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What began as a proposed fundraiser for a recording studio ended up being a cultural touchstone for an entire generation. In 1969, four men, John Roberts, Joel Rosenman, Artie Kornfeld and Michael Lang, met in a New York high-rise to discuss plans for an arts and music festival to be held in a rural section of upstate New York called Woodstock. Many well-known musicians, such as Bob Dylan, The Band, Van Morrison and others were already living in the Woodstock area, creating a Bohemian atmosphere perfectly suited for a large scale counterculture event.
The four men formed a business partnership, Woodstock Ventures, with Roberts and Rosenman handling the financial aspects, leaving Kornfeld and Lang to arrange for artists and musicians. The original budget for the three-day Woodstock festival was 500,000 dollars (USD), with an estimated attendance of 100,000 paying customers. This would be the first of many miscalculations where Woodstock was concerned. The second problem arose when word of the proposed festival reached the ears of the Woodstock city council.
The town of Woodstock was generally supportive of the artists who sought refuge there, but the idea of thousands of people descending on their town was simply not appealing. There simply were no suitable venues to hold the event in Woodstock, and the town's infrastructure would not support the flood of visitors. The Woodstock promoters found an industrial park 70 miles away from Woodstock that would have provided essential utilities and easy access to a main highway, but Lang and Kornfeld felt the site was too sterile and corporate for a true counterculture event.
Finally, a local farmer named Max Yasgur agreed to lease several hundred acres of land to the Woodstock promoters, but at a significantly higher rate than originally suggested. Yasgur had learned of the difficulties the promoters faced in the town of Woodstock, so he knew his land rights were extremely valuable. Yasgur's farm was located near the town of Bethel, 70 miles away from Woodstock.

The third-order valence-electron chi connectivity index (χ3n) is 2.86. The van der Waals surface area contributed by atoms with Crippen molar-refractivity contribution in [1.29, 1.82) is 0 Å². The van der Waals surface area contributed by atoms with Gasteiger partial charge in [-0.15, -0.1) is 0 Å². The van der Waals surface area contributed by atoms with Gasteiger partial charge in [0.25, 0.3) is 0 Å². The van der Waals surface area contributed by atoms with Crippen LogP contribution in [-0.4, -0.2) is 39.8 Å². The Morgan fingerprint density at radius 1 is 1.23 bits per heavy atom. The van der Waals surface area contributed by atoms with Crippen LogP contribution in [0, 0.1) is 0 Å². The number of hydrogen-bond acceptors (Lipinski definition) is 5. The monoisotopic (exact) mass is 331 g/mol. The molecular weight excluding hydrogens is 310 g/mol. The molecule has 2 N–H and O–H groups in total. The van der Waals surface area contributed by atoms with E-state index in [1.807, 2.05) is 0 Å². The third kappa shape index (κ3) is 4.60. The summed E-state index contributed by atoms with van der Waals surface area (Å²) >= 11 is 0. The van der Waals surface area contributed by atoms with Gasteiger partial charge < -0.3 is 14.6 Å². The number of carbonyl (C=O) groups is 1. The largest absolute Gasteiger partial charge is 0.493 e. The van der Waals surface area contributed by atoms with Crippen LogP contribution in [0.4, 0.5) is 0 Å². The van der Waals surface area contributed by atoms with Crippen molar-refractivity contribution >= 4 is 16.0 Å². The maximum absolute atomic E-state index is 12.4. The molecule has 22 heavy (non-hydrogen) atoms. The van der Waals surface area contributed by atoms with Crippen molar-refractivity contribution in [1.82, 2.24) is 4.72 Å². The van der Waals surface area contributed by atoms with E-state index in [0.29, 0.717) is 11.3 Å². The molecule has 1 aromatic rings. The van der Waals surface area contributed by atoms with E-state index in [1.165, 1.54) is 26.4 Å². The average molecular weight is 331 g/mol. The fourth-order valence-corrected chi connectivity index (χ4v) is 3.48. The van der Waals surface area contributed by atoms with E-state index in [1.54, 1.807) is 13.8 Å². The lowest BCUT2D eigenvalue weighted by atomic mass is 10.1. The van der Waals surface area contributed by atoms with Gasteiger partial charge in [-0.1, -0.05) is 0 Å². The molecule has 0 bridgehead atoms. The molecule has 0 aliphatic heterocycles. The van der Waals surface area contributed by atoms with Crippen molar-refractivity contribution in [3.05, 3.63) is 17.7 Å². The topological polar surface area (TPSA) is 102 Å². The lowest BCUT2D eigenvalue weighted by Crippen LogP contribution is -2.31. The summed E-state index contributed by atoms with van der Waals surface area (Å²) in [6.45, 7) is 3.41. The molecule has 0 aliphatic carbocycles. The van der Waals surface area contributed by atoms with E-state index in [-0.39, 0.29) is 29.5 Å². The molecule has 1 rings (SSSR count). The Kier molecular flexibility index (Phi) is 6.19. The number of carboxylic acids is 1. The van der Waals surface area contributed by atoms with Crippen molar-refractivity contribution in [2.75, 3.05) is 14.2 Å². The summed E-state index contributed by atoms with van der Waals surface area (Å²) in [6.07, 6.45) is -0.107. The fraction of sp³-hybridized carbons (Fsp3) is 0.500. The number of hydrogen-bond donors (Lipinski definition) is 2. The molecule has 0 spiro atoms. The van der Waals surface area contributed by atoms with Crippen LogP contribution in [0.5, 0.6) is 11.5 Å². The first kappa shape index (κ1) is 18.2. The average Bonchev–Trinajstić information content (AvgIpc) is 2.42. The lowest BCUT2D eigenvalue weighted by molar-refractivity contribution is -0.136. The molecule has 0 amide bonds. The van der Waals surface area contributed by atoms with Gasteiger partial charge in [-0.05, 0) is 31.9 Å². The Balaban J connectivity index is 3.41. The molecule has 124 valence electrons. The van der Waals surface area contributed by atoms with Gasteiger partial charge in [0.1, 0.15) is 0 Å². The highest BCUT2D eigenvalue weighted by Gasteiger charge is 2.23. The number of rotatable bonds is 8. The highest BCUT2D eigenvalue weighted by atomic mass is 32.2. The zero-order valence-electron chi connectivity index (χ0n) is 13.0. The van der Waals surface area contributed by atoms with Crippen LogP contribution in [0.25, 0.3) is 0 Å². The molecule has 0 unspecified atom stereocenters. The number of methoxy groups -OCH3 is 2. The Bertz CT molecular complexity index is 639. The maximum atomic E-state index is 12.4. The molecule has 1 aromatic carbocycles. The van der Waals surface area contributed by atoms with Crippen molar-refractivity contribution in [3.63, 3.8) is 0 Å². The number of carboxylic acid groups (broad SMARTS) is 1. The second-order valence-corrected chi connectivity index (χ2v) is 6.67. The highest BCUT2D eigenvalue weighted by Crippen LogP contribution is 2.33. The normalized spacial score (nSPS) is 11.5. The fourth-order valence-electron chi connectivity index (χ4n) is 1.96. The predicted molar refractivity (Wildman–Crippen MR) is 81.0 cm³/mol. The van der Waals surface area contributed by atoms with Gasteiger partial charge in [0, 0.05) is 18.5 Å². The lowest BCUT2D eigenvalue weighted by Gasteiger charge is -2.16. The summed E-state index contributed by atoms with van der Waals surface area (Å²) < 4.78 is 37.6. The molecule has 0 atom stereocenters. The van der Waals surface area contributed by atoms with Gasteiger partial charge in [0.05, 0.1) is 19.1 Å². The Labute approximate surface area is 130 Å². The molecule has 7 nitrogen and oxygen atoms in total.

As a potential music venue, Yasgur's clover field did offer some acoustical advantages. The land was vaguely bowl-shaped, with a lake nearby. At last, the Woodstock promoters had a place to hold their festival, which was billed as 'Three Days of Peace and Music' or 'An Aquarian Exposition'.
Although several thousand tickets were presold, only a handful of ticket booths arrived in time for the festival itself. The ensuing crush of would-be ticket buyers soon overwhelmed the staff. Many people began to jump over the security fences, which prompted the promoters to abandon the idea of ticket sales entirely in order to avoid a riot. Woodstock would become a financial bloodbath for the promoters, but a totally free event for over 500,000 visitors. Food, sanitation and medical supplies would be in desperately short supply, but the spirit of community generated by the music would be remembered for years after the event.
The talent roster for Woodstock read like a Who's Who of late 1960s pop, folk and rock musicians. Groups like The Who, Jefferson Airplane and The Band played sets along with relative unknowns such as Sweetwater and Melanie. Folksinger Richie Havens delivered a three hour program while concert promoters frantically waited for other acts to arrive.
The first day was dedicated to folk singers, with the one notable exception of Sly and the Family Stone. Subsequent performances, which would run from dusk to dawn, included retro-rockers ShaNaNa and a very nervous fledgling trio called Crosby, Stills and Nash. Guitar legend Jimi Hendrix was the final performer, infamously playing his interpretation of the Star Spangled Banner as the sun rose over the exhausted crowd.
I'm really struck by how different Woodstock in 1969 was from the "Woodstock" in 1994, or from any musical festivals held today. They are so sterile now. Expensive tickets, bag checks, long lists of contraband items--everything possible is done to keep the environment bland and uniform.
Ah, the memories . . . I didn't attend the Woodstock event, but, every radio and TV station and newspaper carried everything that happened. Through the pictures in newspapers and the great descriptions, it was as if we were there. The radio played songs of all the great Woodstock music artists.
The unfortunate part was the lack of sanitation, food, medical supplies and the effects of drug use by some.
Woodstock is still remembered and talked about by many.